New Form 5500 Audit Requirements
When the government does something to reduce costs by simplifying paperwork and lowering audit requirements for retirement plans, it should be a good thing for everyone. This was the case on February 23, 2023 when the Department of Labor (“DOL”) (along with the IRS and PBGC) finalized changes to the Form 5500 financial statement audit requirement for retirement plans for plan years beginning on or after January 1, 2023. The key change is a revision to the threshold for determining which plans will require an independent audit of its financial statements to be attached to the Form 5500 filing, which is intended to lower expenses for small plans and encourage employers to start offering retirement savings plans to their employees.
According to the DOL, they expect this change to reduce the number of plans that must file as a large plan (that will be required to include an audit) by nearly 20,000 filings. Even assuming an audit only costs $7,500, that is about $150 million in cost savings for small plan sponsors and their participants!
Currently, the DOL requires sponsors of employee benefit plans with 100 or more eligible participants to include an audit report from an independent qualified public accountant with their annual Form 5500 series of returns and schedules. The current rule counts individuals who are eligible to participate in the headcounts, even if they have not elected to participate and do not have a balance in the plan. There is an exception to this requirement for “small plans” (i.e., those with fewer than 100 participants at the beginning of the plan year) and a plan may also qualify for an audit waiver even if there are more than 100 participants at the beginning of a plan year as long as they don’t have 120 or more participants. Under the “80 to 120 Participant Rule”, if the number of participants covered under the plan as of the beginning of the plan year is between 80 and 120 and a small plan annual report was filed for the prior year, the plan administrator may elect to continue to file as a small plan and, therefore, qualify for the audit waiver.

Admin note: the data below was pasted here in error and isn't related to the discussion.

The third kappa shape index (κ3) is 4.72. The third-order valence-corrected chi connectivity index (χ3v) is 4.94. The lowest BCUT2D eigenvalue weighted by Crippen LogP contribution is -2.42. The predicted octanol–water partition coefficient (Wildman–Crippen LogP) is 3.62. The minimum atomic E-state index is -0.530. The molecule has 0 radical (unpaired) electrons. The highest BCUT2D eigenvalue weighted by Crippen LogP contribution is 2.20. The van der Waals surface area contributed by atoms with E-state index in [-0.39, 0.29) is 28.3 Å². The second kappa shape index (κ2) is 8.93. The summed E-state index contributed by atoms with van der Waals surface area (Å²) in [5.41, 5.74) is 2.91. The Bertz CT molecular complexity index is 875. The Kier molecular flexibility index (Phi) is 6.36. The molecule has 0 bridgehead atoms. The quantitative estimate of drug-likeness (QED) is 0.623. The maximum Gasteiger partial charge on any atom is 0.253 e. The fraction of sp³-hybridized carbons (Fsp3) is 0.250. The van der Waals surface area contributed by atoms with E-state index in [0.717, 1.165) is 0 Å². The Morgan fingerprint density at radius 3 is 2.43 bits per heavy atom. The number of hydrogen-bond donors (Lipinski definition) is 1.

For plan years beginning January 1, 2023 or later, the rules on how you count participants for determining whether an audit is required is changing. The participant count will only be based upon the number of participants who have account balances. As a result of this change, many plans that were previously subject to an audit may be able to qualify as a small plan (less than 100 participants), thereby, no longer needing a Form 5500 audit. The change is intended to achieve a balance between providing retirement savings plans for employees and minimizing the cost and administrative burden on smaller employers who offer plans.
The DOL has been evaluating the old counting rule in light of the increasing costs of plan audits and the change in eligibility rules related to long-term, part-time employees that goes into effect in 2024 that would increase the number of plans subject to audit. In balancing the costs and benefits of an audit, the final rule reflects the DOL’s belief that the cost of audits is more appropriate for plans with at least 100 account balances.
This is fantastic news for the plan sponsors that will be a part of the over 20,000 plans that no longer need to bear the cost of an audit. It will also pave the way for larger employers to offer plans and for existing plan sponsors to expand eligibility with less risk of triggering an audit. Of course, compliance still remains vital for all plans and the need to work with knowledgeable auditors, TPAs and attorneys to provide compliance oversight is as important as ever. Regardless of the new rule, a plan sponsor who is no longer required to complete a plan audit may choose to continue to have one prepared if they believe that they may shift in and out of audit status so we definitely recommend discussing the new rules with your auditor before proceeding with any changes.